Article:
Sugar, Sugar... Blah Blah Blah!
The documentary, That Sugar Film sheds light on how much hidden sugar we all consume on a daily basis. The U. S. Food and Drug Administration proposes no more than 10% of our daily calorie intake should be sugar, which is about 12 teaspoons for a 2,000 calorie per day diet, or 9 teaspoons for a 1500 calorie per day diet. The World Health Organization suggests no more than 5% of our daily calorie intake should be sugar which is 6 teaspoons for a 2,000 calorie per day diet and 4.5 teaspoons per day for a 1500 calorie per day diet. It is quite easy to consume your daily intake in just one snack and certainly in one meal!
Part of the problem is that our food labels list amounts of sugar, fats, proteins, fiber and carbohydrates in grams which is hard for most of us to relate to. If you want to be more aware of how much sugar you are really eating simply divide grams by 4 to get the amount in teaspoons (4.2 to be precise). For instance, if a label lists 25 grams of sugar it would mean you consumed 6.25 teaspoons of sugar in that serving. This simple conversion also works for fats.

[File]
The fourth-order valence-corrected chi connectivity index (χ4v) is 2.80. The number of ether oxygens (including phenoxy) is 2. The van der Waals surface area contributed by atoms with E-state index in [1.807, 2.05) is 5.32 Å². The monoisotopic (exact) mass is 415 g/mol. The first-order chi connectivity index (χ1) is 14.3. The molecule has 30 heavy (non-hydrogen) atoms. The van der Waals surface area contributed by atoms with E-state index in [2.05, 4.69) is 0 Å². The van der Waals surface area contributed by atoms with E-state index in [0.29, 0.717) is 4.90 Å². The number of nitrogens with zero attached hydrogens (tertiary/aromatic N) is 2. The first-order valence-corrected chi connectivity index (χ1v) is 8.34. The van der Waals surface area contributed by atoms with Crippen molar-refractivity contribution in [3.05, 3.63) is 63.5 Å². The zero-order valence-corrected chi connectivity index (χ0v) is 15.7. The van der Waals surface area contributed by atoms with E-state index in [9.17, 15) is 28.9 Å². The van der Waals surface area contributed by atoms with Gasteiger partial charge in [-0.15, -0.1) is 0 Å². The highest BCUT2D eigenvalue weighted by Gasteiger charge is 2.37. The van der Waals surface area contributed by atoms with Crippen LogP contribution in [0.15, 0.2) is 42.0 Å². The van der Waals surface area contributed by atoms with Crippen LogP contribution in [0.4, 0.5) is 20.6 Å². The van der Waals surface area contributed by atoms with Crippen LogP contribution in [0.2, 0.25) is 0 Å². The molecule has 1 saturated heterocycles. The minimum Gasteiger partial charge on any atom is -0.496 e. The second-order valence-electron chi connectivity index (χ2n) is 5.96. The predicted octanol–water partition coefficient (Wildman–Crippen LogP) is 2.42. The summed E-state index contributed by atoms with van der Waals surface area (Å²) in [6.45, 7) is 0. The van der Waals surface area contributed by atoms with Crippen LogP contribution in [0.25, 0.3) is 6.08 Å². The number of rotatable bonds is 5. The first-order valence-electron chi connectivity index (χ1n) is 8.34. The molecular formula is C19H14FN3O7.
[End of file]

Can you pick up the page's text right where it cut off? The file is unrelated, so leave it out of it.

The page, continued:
Hopefully, you will find this conversion helpful in really knowing how much sugar you are consuming on a daily basis. It is estimated that the average American consumes 30, or more, teaspoons of sugar per day. Much of this sugar overload is consumed in foods that we think of as healthy like low fat yogurt, granola bars, cereal, and fruit juices.
Why is the overload of sugar in our diets bad for us? Excessive sugar intake can lead to many of the health problems prevalent in our society today: type 2 diabetes, obesity, dental decay, high cholesterol levels, fatty liver disease, and ultimately heart disease. It is wise to limit your daily intake of sugar to help prevent these diseases!